Saudi Aramco attributes the theft of its files to a contractor.
The hacker has access to the refinery location and confidential customer and employee data.
Saudi Aramco, one of the world’s largest oil producers, reported that a hacker is demanding a payment of USD 50 million in monero (XMR) to return the files that were stolen last week. The sum is equivalent to approximately 250 thousand XMR. This cryptocurrency allows transactions to be carried out privately, without being traced.
The Financial Times newspaper, in its edition of today, July 22, 2021, expanded this information. The news outlet notes that the hydrocarbon company confirmed that “some of the files had been leaked through a contractor, after a cyber extortionist claimed to have seized their data last month and demanded a $ 50 million ransom.” in monero.
According to the newspaper, Saudi Aramco said it had “recently learned of the indirect release of a limited amount of company data that was held by contractors.” However, the company did not mention the name of the contractor Nor did he specify the way in which the data was involved in this situation.
We confirm that the data disclosure was not due to a breach of our systems, has no impact on our operations, and the company continues to maintain a strong cybersecurity posture.
According to what was reported by the British newspaper, the Saudi Aramco statement was made after a hacker claimed on the dark web that he had stolen 1 terabyte of data from the oil company. The hacker indicated that he had obtained information about the location of the “black gold” refineries, as well as payroll files and confidential data of customers and employees of the company, according to the June 23 publication to which this newspaper had access.
According to the aforementioned source, the hacker would have put that information up for sale for around USD 5 million.
Subsequently, the hacker promised to erase data from the dark web if, as a counterparty, Saudi Aramco paid him $ 50 million in the cryptocurrency Monero, which, as has been said, is difficult to trace by law enforcement authorities.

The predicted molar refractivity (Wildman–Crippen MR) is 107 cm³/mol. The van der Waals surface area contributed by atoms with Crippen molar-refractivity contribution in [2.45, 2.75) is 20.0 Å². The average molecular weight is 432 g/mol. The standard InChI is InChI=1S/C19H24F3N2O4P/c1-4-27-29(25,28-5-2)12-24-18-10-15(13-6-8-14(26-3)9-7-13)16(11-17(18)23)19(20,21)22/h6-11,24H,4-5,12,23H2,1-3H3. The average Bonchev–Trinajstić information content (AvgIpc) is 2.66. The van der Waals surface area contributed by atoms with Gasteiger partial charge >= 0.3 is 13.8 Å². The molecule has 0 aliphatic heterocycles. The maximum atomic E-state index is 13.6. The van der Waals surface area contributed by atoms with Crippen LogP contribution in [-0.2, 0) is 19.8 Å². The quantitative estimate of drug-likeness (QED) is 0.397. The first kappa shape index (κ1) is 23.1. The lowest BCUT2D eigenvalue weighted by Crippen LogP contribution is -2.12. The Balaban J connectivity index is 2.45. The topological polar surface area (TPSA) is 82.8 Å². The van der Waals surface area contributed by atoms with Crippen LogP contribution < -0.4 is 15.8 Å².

Saudi Aramco (photo of its offices) ensures that the theft has no impact on its operations. Source: Wikipedia.
Does not appear to be a ransomware attack
Cyber researchers noted that still It has not been clarified who is behind these attacks on Saudi Aramco.
However, they indicated that this act does not appear to be related to a ransomware attack. Ransomware is defined as an attack carried out using malicious software (malware) to seize the data of a user or computer system and release it only after payment of a ransom.
The hacker has also not mentioned being part of a ransomware gang. “Instead, the hacker appeared to have seized a copy of the data without using malware, and created profiles on the dark web to report their activities,” the researchers say.
The US oil industry also received recent cyberattacks
It is not the first time that the oil industry has received similar attacks. On May 7, 2021, there was a cyber attack on a US pipeline in Texas. As a consequence, there was a fuel shortage along the entire east coast of that country, and exposed security vulnerabilities of energy companies, as CriptoNoticias reviewed on that occasion.
That attack was awarded by a group of hackers known as DarkSide which is characterized by requesting payments in bitcoin (BTC), or in cryptocurrencies focused on privacy such as Monero (XMR).
According to the data provided by the Ransomwhere platform, until July 2021 ransomware losses already exceed 60 thousand bitcoins, as this media outlined.
A ransomware attack can target both companies and individuals, although this last modality is usually less frequent.